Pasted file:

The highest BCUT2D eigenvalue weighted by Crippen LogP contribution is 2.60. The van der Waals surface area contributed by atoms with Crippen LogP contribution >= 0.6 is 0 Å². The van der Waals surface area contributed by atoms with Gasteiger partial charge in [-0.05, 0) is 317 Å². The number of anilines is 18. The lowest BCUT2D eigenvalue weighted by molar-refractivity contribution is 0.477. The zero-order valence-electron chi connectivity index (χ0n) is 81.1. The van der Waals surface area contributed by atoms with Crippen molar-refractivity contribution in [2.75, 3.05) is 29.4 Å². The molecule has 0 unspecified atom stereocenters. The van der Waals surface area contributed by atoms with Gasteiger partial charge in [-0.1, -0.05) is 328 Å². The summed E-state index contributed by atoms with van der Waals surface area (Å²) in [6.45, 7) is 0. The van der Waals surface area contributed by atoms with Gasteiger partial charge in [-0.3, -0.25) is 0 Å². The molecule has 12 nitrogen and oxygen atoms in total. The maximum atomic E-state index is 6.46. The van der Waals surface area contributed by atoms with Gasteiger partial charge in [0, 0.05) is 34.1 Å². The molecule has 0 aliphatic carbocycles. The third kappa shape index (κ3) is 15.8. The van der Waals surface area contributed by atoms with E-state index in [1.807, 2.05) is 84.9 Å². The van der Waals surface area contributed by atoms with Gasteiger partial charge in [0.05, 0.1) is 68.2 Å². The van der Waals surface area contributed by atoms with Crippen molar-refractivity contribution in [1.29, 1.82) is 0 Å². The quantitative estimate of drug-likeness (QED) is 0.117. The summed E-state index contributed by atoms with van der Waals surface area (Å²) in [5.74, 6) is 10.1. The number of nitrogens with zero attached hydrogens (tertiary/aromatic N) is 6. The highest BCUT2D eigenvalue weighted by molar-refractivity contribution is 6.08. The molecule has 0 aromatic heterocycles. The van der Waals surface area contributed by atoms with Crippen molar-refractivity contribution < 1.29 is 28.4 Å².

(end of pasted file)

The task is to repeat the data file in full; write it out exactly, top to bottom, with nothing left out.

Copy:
The highest BCUT2D eigenvalue weighted by Crippen LogP contribution is 2.60. The van der Waals surface area contributed by atoms with Crippen LogP contribution >= 0.6 is 0 Å². The van der Waals surface area contributed by atoms with Gasteiger partial charge in [-0.05, 0) is 317 Å². The number of anilines is 18. The lowest BCUT2D eigenvalue weighted by molar-refractivity contribution is 0.477. The zero-order valence-electron chi connectivity index (χ0n) is 81.1. The van der Waals surface area contributed by atoms with Crippen molar-refractivity contribution in [2.75, 3.05) is 29.4 Å². The molecule has 0 unspecified atom stereocenters. The van der Waals surface area contributed by atoms with Gasteiger partial charge in [-0.1, -0.05) is 328 Å². The summed E-state index contributed by atoms with van der Waals surface area (Å²) in [6.45, 7) is 0. The van der Waals surface area contributed by atoms with Gasteiger partial charge in [-0.3, -0.25) is 0 Å². The molecule has 12 nitrogen and oxygen atoms in total. The maximum atomic E-state index is 6.46. The van der Waals surface area contributed by atoms with Gasteiger partial charge in [0, 0.05) is 34.1 Å². The molecule has 0 aliphatic carbocycles. The third kappa shape index (κ3) is 15.8. The van der Waals surface area contributed by atoms with E-state index in [1.807, 2.05) is 84.9 Å². The van der Waals surface area contributed by atoms with Gasteiger partial charge in [0.05, 0.1) is 68.2 Å². The van der Waals surface area contributed by atoms with Crippen molar-refractivity contribution in [1.29, 1.82) is 0 Å². The quantitative estimate of drug-likeness (QED) is 0.117. The summed E-state index contributed by atoms with van der Waals surface area (Å²) in [5.74, 6) is 10.1. The number of nitrogens with zero attached hydrogens (tertiary/aromatic N) is 6. The highest BCUT2D eigenvalue weighted by molar-refractivity contribution is 6.08. The molecule has 0 aromatic heterocycles. The van der Waals surface area contributed by atoms with Crippen molar-refractivity contribution < 1.29 is 28.4 Å².